Immunology - Immunosuppressants Flashcards Preview

S1 - Immunology > Immunology - Immunosuppressants > Flashcards

Flashcards in Immunology - Immunosuppressants Deck (34)
Loading flashcards...
1

Which immunosuppressant binds to cyclophilins?

Cyclosporine

2

What is the mechanism of action of cyclosporine?

Cyclosporine-cyclophilin blocks the differentiation of T cells by inhibiting calcineurin and preventing production of interleukin-2 and its receptor

3

What are the clinical uses of cyclosporine?

Cyclosporine is used to treat some autoimmune disorders

4

What are the adverse effects of cyclosporine use, and how is it prevented?

Nephrotoxicity, which can be prevented with mannitol diuresis

5

Which immunosuppressant is similar to cyclosporine but functions by binding to FK-binding protein instead of cyclophilins?

Tacrolimus (FK-506)

6

Tacrolimus works by binding to the FK-binding protein, thereby inhibiting the secretion of _____-_____ and other cytokines.

Interleukin-2

7

Tacrolimus is used as an immunosuppressant for which patient population?

Organ transplant recipients

8

What toxicities are associated with tacrolimus use?

Nephrotoxicity, peripheral neuropathy, hypertension, pleural effusions, and hyperglycemia

9

Which two immunosuppressant drugs function as calcineurin inhibitors?

Cyclosporine and tacrolimus

10

Which drug is an antimetabolite derivative of 6-mercaptopurine that interferes with the metabolism and synthesis of nucleic acids?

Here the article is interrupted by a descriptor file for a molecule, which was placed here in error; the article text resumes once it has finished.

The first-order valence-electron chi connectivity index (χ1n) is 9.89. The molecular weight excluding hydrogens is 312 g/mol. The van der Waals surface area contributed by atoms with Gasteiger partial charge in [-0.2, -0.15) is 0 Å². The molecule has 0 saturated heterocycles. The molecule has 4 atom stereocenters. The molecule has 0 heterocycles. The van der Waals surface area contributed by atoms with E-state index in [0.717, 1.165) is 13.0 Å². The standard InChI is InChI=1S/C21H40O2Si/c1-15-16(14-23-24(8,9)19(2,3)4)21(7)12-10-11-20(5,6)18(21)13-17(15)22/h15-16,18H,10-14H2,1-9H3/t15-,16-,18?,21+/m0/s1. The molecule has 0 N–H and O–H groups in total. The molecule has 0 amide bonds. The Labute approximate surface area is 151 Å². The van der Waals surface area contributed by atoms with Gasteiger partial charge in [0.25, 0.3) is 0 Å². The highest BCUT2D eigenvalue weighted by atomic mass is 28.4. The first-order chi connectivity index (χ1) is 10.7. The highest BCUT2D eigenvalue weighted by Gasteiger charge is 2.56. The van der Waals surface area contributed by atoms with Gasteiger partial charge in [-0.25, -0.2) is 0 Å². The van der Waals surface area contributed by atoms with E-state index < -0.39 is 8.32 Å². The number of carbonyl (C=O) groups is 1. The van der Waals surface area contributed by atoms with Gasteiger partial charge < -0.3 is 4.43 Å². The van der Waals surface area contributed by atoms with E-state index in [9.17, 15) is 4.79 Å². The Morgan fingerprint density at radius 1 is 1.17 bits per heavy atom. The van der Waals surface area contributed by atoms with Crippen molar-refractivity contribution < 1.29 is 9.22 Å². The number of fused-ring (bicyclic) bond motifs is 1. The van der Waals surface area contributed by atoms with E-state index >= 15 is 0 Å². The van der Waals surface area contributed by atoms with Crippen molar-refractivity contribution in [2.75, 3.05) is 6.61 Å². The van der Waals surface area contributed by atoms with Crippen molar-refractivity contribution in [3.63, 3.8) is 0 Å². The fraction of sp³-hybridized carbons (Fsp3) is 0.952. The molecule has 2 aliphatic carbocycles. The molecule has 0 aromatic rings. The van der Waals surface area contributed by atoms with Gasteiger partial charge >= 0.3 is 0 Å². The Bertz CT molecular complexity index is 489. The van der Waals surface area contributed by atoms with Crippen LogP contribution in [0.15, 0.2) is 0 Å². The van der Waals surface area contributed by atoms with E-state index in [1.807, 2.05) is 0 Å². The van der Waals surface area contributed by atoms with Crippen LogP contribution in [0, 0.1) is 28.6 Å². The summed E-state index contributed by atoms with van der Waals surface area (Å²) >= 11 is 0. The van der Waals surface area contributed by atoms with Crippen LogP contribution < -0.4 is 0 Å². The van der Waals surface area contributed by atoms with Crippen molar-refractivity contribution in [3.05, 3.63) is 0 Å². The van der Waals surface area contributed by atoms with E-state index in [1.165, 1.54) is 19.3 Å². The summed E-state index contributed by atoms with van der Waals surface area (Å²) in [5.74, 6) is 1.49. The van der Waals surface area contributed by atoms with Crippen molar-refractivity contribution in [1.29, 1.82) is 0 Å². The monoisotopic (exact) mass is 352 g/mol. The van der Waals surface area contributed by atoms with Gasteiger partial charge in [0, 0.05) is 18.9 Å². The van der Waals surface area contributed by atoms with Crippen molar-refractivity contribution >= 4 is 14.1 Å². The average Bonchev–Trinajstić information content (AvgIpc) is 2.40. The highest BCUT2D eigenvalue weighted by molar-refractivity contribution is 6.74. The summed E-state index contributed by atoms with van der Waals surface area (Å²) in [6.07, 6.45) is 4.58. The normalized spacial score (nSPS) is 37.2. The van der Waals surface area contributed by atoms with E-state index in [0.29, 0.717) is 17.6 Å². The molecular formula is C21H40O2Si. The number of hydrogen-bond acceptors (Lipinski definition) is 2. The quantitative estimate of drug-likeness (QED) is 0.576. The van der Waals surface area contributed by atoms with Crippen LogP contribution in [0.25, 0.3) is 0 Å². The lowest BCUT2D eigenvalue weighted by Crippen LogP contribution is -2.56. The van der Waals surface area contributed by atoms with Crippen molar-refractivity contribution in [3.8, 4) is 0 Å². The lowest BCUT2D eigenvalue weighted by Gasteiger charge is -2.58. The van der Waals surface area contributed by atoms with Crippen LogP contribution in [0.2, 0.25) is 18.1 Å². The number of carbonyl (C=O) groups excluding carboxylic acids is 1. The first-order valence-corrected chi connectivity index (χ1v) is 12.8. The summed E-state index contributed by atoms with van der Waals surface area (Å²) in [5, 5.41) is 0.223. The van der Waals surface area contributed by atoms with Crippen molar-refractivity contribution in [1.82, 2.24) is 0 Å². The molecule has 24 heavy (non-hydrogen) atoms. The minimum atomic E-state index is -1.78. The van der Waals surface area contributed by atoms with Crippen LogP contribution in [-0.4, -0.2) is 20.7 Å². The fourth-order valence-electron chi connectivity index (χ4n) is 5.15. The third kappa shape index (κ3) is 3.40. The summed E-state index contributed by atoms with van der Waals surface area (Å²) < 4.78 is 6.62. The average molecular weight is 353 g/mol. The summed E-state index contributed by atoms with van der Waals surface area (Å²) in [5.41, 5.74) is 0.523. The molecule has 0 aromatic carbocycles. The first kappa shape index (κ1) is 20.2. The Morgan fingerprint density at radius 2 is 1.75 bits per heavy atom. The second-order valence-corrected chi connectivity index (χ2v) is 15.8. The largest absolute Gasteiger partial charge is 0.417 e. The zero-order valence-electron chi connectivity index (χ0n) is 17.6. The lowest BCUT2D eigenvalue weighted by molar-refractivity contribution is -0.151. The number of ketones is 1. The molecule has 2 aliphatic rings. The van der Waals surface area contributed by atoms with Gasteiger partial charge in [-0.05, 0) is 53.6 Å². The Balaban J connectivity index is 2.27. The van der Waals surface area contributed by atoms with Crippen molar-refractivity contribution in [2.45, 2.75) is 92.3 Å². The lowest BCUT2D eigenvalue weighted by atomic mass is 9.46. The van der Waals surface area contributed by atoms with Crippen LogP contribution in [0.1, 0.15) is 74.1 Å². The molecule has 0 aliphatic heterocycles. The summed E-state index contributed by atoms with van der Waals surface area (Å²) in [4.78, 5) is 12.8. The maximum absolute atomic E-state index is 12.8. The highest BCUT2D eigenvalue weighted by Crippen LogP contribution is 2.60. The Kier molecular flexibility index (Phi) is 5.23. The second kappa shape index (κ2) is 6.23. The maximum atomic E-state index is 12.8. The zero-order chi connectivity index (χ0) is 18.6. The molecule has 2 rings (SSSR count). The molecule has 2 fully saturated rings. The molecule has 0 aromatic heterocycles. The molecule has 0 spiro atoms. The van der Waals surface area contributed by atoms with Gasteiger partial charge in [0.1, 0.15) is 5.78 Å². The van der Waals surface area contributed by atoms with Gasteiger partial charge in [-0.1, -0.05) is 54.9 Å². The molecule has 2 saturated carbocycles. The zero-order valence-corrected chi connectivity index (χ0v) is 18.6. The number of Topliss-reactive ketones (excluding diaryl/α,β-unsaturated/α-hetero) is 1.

Azathioprine

11

Why does azathioprine act as an immunosuppressant?

Azathioprine is toxic against proliferating lymphocytes

12

What are the clinical indications for use of azathioprine?

As an immunosuppressant during kidney transplantation and for autoimmune disorders

13

What is the major adverse effect of azathioprine use?

Bone marrow suppression

14

How does allopurinol exacerbate the toxic effects of azathioprine?

Mercaptopurine (the active metabolite of azathioprine) is metabolized by xanthine oxidase (which is inhibited by allopurinol)

15

Muromonab-CD3 (OKT3) is a monoclonal antibody that binds to which protein on the surface of T cells?

CD3

16

How does muromonab-CD3 (OKT3) work?

By blocking binding to the CD3 protein on the T-cell surface, which inhibits signal transduction and cellular function

17

In what clinical scenario is muromonab-CD3 (OKT3) used?

For immunosuppression after kidney transplants

18

What two types of reactions are associated with muromonab-CD3 (OKT3) toxicity?

Cytokine release syndrome and hypersensitivity reaction

19

What is the mechanism of action of sirolimus, and what effect does this have on immunity?

Sirolimus binds mammalian target of rapamycin and inhibits T-cell proliferation in response to interleukin-2

20

What two other drugs are commonly used in conjunction with sirolimus after kidney transplantation for immunosuppression?

Cyclosporine and corticosteroids

21

What three toxicities are associated with the use of sirolimus?

Hyperlipidemia, thrombocytopenia, leukopenia

22

What is the mechanism of action of mycophenolate mofetil, and what effect does it have?

Mycophenelate mofetil inhibits de novo synthesis of guanine and blocks lymphocyte production

23

What is the mechanism of action of daclizumab?

Daclizumab is a monoclonal antibody that blocks interleukin-2 receptors on T cells

24

What is aldesleukin?

Recombinant interleukin-2

25

What are the indications for use of aldesleukin?

Metastatic melanoma and renal cell carcinoma

26

Which recombinant hormone is used to treat anemia secondary to renal failure?

Erythropoietin (epoetin)

27

What is filgrastim?

Recombinant granulocyte colony-stimulating factor

28

What is sargramostim?

Granulocyte macrophage colony-stimulating factor

29

What are the clinical indications for use of -interferon?

Leukemias and malignant melanoma

30

Which cytokine therapy can be used to treat multiple sclerosis?

β-Interferon